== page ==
Distribution of the COVID-19 vaccine continues throughout North Dakota and Minnesota, with public health organizations working to keep the public informed while managing the dosages they receive.
Kayla Carlson, public health director for Richland County, North Dakota, said her office is following guidelines issued by the North Dakota Department of Health. The state determines how much vaccine is allocated to each public health entity.
“We’re finding out on a week by week basis how much we’ll receive for the following week,” Carlson said. “Anything is subject to change.”
As of Jan. 14, 2021, more than 710 doses of the vaccine had been administered in Richland County. Of 53,525 doses distributed in North Dakota, nearly 39,480 had been administered. The state and local progress of vaccine distribution contrasted with reports of underperformance in nationwide vaccination.
“The state is only receiving 10,000 doses a week. We have to understand that it can be a slower process. We are using every amount of vaccine we receive — we haven’t let anything go to waste,” Carlson said.
In January, Backers Hospital Review reported that based on Centers for Disease Control and Prevention (CDC) data, North Dakota had one of the best COVID-19 vaccination rates nationwide.
“The state had administered 73.76 percent of the vaccines it had received as of Jan. 12,” the Review reported.
By comparison, the United States had administered 33.68 percent of total vaccines distributed at that time. The state of Arkansas had administered 14.90 percent of the vaccine it received.
On Jan. 12, the U.S. government expanded the parameters for vaccine distribution. Everyone age 65 or older became eligible, as well as people under age 65 with one or more additional conditions.
“Vaccine doses will now be released based on each state’s pace of administration and size of its population ages 65 and older,” the Review reported. “The number of vaccines distributed to each state is dependent on population size, so large states have a potentially more complicated task.”
Also in January, U.S. Sens. Kevin Cramer, R-N.D., and Jeanne Shaheen, D-N.H., led a bipartisan letter to the CDC and Department of Health and Human Services (HHS) calling for increased vaccine funding for smaller states.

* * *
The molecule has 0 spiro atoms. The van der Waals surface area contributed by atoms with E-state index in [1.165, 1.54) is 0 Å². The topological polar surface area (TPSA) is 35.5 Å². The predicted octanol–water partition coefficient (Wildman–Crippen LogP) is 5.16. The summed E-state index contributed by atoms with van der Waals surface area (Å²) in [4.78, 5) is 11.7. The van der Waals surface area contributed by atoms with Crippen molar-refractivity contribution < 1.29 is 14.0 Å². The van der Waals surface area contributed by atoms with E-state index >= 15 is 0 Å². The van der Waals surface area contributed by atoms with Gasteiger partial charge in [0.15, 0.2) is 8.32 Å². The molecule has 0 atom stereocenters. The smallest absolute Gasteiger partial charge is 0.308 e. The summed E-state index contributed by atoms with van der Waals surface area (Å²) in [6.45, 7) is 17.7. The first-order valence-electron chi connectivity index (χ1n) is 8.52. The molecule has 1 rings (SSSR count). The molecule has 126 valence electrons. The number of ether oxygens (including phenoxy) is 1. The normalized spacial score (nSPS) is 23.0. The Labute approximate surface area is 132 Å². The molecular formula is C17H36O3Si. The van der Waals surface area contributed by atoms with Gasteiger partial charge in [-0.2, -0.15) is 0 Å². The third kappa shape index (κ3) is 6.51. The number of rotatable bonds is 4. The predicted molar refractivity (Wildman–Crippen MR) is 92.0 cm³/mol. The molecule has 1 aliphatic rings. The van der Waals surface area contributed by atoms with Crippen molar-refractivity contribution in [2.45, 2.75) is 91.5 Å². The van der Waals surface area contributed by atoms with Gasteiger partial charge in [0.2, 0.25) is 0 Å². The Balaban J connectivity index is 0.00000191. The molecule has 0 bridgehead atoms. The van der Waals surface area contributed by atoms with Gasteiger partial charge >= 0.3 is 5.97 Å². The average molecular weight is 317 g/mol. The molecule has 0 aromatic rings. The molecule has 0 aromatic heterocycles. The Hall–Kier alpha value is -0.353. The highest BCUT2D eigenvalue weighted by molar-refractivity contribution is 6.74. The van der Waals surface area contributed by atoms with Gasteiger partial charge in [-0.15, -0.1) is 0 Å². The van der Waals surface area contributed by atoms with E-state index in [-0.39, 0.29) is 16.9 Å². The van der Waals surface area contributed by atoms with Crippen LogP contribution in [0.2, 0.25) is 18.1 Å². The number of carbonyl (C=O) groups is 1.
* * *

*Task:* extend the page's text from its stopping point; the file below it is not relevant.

“If HHS and CDC do not act to provide additional resources to support smaller states that were shortchanged by this round of grant funding, our communities will not be equipped to meet the challenge of vaccine administration during this deadly pandemic,” the senators wrote.
A COVID-19 relief package signed into law in December 2020 directed HHS to distribute $4.5 billion in grants to support state, local, territorial and tribal-based COVID-19 vaccination efforts, Cramer’s office stated. Additionally, HHS was directed to distribute $22.4 billion in grants for support of COVID-19 testing, contact tracing and more.
“Healthcare providers were trained regarding the COVID-19 vaccines before they were authorized for use in the United States, which allowed for vaccines to be administered immediately,” the North Dakota Department of Health stated.
Breakout box: Local response to the COVID-19 vaccination availability has been positive, according to Kayla Carlson. People are excited and relieved that distribution is taking place at any speed.
“They’re looking forward to progressing to a new normal. At the same time, we know we shouldn’t get complacent. We also know there’s a lot of COVID-19 fatigue. Still, we must be diligent and take necessary precautions while remembering patience. The health department can only move as fast as we can,” Carlson said.
Everyday preventive actions can help prevent the spread of respiratory diseases, according to the CDC. These include allowing at least 6 feet of space between people, wearing a cloth face covering when maintaining physical distance is impossible, washing your hands often with soap and water and cleaning and disinfecting frequently touched objects and surfaces.